Little Black Mountain Petroglyph Site

Round Trip Distance: 1.6 miles
Difficulty: Easy
Elevation: 2817 - 2860 feet
Cellphone: 3-5 bars
Time: 1 hr.
Trailhead: Little Black Mountain
Fee: none
Attractions: Petroglyphs

The Little Black Mountain Petroglyph Site is just across the Arizona/Utah border a few miles south of St. George, Utah. Over an 8,000 year period several different groups of American Indians carved and pecked more than 500 images on the many boulders that are scattered around the cliffs near the southwest corner of the mountain. The area appears to have been used mostly for ceremonies and as a calendar site.

To get there drive south out of St. George on Interstate 15 and take Exit 2 for Highway 7 and the Southern Parkway. Head east on Highway 7 for 3 miles and take the River Road Exit. Continue south on the River Road for about 4 tenths of a mile and turn left at the sign for the Little Black Mountain Petroglyph Site.

From the last turnoff it is another 4.1 miles to the trailhead. There are several roads that break off on the left and on the right that can make the drive confusing. It helps to know that you are headed to where the mesa juts out into the valley as shown in this photo. The road is pretty rocky in places and can get somewhat tedious but during good conditions a 2wd vehicle should do the trick. We averaged 12 mph in our Tundra and it took us just about 20 minutes. There are some nice long dirt stretches where you can get going 15-20 mph so it's not all that bad.

From the parking area the trail passes through a green gate where there is a restroom and a ramada with a picnic table.

The main parts of the trail have a hard packed gravel surface that is suitable for strollers. A short distance from the trailhead the route comes to a kiosk where the trail splits. Besides a map of the trail the kiosk has valuable information about the site and reminds people not to touch any of the petroglyphs, make rubbings or trace them with chalk. And by no means leave any graffiti of your own. It is actually illegal to damage rock art and archeological sites even if it's by accident.

Heading off down the right fork the trail travels through all the boulders with the most petroglyphs before ending with a loop.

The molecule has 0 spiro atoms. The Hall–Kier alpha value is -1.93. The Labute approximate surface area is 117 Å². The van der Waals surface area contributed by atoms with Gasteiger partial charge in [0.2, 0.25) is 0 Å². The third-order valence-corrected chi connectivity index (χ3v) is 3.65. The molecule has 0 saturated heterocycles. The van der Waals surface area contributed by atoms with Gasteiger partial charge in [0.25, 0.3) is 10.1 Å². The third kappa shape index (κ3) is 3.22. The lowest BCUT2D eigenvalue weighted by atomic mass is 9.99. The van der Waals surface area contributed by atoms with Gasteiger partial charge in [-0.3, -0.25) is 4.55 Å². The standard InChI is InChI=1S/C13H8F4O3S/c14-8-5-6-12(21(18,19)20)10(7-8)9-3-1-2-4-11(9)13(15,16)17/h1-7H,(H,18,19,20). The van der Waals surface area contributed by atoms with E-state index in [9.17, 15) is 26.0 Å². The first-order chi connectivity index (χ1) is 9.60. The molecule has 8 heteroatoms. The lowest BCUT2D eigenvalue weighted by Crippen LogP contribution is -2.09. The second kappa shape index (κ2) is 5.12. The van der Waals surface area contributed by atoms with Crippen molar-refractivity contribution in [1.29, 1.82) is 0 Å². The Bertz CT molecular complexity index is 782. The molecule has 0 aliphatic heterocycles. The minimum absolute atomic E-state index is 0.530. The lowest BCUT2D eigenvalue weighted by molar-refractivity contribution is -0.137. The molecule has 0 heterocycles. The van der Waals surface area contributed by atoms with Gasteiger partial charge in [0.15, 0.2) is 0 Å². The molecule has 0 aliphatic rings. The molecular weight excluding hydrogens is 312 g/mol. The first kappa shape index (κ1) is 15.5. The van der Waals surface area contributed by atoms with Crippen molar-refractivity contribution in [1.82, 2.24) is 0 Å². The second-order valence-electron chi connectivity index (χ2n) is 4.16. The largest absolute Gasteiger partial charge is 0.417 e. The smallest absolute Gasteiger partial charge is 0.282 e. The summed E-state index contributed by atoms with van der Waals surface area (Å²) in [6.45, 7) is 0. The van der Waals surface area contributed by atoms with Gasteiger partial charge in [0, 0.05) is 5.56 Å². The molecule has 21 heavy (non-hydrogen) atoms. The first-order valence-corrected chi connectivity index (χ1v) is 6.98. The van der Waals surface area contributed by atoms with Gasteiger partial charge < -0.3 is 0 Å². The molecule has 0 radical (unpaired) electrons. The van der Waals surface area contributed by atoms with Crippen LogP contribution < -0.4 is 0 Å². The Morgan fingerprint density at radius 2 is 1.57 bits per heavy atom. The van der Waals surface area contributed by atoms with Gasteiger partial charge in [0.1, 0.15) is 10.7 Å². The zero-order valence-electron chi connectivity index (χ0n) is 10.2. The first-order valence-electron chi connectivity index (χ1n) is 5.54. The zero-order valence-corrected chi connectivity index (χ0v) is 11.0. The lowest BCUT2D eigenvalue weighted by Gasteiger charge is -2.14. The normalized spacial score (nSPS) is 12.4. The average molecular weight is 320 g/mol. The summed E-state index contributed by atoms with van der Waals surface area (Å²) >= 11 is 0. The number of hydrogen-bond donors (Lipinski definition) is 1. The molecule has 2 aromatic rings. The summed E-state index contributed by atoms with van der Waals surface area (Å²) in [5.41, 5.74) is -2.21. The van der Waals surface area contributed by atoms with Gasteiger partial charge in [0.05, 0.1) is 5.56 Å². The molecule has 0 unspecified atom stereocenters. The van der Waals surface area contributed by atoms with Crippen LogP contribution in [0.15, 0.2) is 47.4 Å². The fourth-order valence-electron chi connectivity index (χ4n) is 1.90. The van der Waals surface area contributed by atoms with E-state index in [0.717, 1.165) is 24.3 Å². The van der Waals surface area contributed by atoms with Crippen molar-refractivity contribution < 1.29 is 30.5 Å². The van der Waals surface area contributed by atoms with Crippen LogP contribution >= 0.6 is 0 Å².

Petroglyphs can be found on all sides of some of the boulders both high and low including all the way on top. The patina is wearing off of some of the darker boulders making some images difficult to recognize.

Many of the boulders have images that appear to be much older mixed in with newer ones. Some of the more recent glyphs were made over top of some of the older ones.

Down the other fork of the trail there is a boulder where they made a viewing platform from which to get a better look.

This boulder has a lot of images in both the lighter and darker patina and appears to have a story line running across it horizontally.

The map at the kiosk shows that it is 650 feet down the west trail but you can keep going for quite a distance past that point and still find a few petroglyphs. Eventually the trail gets much more primitive and doesn't seem worth the effort.

We didn't notice any springs in the area and it is about 7.5 miles to the Virgin River from here so you wouldn't think the site would have had much activity during the summer months. The buttes of Little Black Mountain are very alluring. There is a pleasant and peaceful atmosphere while hiking among the boulders that makes it easy to see the appeal that it has had with people over the millennia. If you would like to see it for yourself then all you have to do is 'Take a hike'.